July 27, 2016
Summer Gas Prices at 10-Year Low
- The average retail price of gasoline is estimated at $2.25 per gallon this summer, the lowest price in the past decade.
- The low price of gasoline we are experiencing is a direct result of the low price of crude oil.
- Policies directed at ramping up domestic production and exports, as well as creating sensible market-friendly initiatives, will ensure the industry contributes to overall Gross Domestic Product, job creation and economic growth.
Average Gas Prices Across the Nation
The retail price of gasoline in the United States is estimated to be at a ten-year low this summer at $2.25[i], that’s $0.20 cents below last year’s average retail price, and should be a welcome price tag for summer vacationers.
According to the Energy Information Agency (EIA), the West Coast is currently paying the most for gasoline with average prices at $2.73 this week. The East Coast average (which cover New England, Central Atlantic and Lower Atlantic) is $2.12, or $0.61 below, West Coast prices. While the Midwest is currently averaging $2.07 per gallon with the Gulf Coast and Rocky Mountain region averaging $1.98 and $2.26 respectively.
The states paying the most for gasoline this summer are California, Hawaii, Washington, Alaska and Oregon, ranging from $2.52-$2.80 per gallon. At the opposite end of the spectrum, South Carolina, Missouri, Oklahoma, Mississippi and Alabama are paying between $1.85 and $1.95 per gallon.
According to cars.com, “Gasoline prices are poised to continue their slide this week as both crude oil and wholesale gasoline prices turned lower last week”. AAA said in a release, “The price of oil currently reflects slightly more than half the price of gasoline at the pump, so lower oil prices are expected to result in lower retail gas prices for drivers.”The map below will give you an idea of how much you will be paying at the pump. Scroll over your state to find out.
Why So Low?
There are many factors that contribute to the price of gasoline you see at the pump. Generally, fluctuations in gas prices are tied to:
- The cost of crude oil: The price of crude and gasoline are directly tied, as evidenced by the graph below. But even when crude prices are steady, gasoline prices will continue to rise and fall due to seasonal demand and retail competition. According to the EIA, retail gasoline prices tend to gradually rise in the spring and peak in late summer, which is attributed to more vacation drivers on the road. It is estimated that gasoline demand is around 7 percent higher[ii].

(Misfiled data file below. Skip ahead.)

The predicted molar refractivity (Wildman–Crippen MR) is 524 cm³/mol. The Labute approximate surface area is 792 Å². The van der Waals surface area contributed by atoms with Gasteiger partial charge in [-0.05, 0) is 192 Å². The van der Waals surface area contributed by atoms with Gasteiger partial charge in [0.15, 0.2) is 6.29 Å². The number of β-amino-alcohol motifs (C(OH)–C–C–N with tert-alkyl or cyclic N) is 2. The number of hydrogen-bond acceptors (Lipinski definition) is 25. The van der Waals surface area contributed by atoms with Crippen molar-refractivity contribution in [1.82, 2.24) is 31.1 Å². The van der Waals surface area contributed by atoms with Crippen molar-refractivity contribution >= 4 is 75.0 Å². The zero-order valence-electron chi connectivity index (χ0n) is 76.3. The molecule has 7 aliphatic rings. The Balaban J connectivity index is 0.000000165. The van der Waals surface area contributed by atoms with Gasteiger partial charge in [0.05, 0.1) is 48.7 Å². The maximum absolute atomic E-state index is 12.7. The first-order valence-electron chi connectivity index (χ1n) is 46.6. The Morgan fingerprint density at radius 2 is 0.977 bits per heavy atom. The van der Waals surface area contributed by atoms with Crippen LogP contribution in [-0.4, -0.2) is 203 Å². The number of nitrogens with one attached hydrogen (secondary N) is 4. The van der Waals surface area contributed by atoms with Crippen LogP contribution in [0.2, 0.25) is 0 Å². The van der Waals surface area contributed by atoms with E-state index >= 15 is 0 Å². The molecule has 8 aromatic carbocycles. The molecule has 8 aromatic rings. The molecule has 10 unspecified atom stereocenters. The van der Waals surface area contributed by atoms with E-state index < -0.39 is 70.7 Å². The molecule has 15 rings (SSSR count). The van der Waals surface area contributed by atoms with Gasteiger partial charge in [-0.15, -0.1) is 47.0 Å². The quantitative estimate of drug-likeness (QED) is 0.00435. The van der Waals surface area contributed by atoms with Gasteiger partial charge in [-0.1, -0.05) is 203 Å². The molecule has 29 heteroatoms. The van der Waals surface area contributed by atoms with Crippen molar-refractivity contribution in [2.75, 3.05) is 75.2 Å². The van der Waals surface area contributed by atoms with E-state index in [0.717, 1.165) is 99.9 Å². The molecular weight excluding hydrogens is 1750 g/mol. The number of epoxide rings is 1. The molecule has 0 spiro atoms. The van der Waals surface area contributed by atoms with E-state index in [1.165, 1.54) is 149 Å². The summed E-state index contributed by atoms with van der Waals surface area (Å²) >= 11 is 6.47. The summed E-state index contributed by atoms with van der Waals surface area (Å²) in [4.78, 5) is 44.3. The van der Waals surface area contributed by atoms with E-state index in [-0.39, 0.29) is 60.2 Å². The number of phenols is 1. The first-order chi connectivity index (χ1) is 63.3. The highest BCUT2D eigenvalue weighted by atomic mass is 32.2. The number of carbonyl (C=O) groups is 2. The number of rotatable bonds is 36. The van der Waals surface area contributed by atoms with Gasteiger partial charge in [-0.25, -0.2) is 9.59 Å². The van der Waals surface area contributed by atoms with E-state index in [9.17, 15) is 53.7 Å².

- Refining costs and profits: Refining costs affect the bottom line price of gasoline, especially when other ingredients are blended into the fuel. The EPA has been regulating the Renewable Fuel Standard (RFS), releasing new standards each year, but has consistently failed to meet targets and deadlinesset by the Energy Policy Act of 2005 (EPAct). For 2016, the target was 22.25 billion gallons of renewable fuel, 15 billion of which would come from ethanol. The latest regulation sets a revised target of 18.1 billion gallons of renewable fuel, with only 14.5 billion coming from ethanol. The RFS, which according to a previous American Action Forum report was initially intended to reduce American reliance on energy imports, has become increasingly environmentally focused.
- Distribution and Marketing costs and profits: Retail gasoline outlets are owned by both private businesses and refiners. Local market conditions including location, salary, benefits, wages and other overhead sources account for an increased price at the pump.
- Taxes: All gasoline is subject to federal, state and local taxes. According to EIA, the federal excise tax is currently 18.34¢ per gallon and as of last year state taxes averaged 26.49¢ per gallon which comes out to around 44.83¢ per gallon. Using today’s cost of gasoline, taxes come out to just under 20 percent.
The U.S. should expect to see relatively low gasoline prices throughout the summer. The price of gasoline is never set and at any time could quickly creep back up due to several factors: the global price of crude oil, overseas geopolitical tensions or supply and demand production cuts due to lower prices to name a few.
In order for the industry to contribute to overall Gross Domestic Product, job creation and economic growth, policymakers should focus on pragmatic policies, rather than over-regulation, that allow the industry to grow.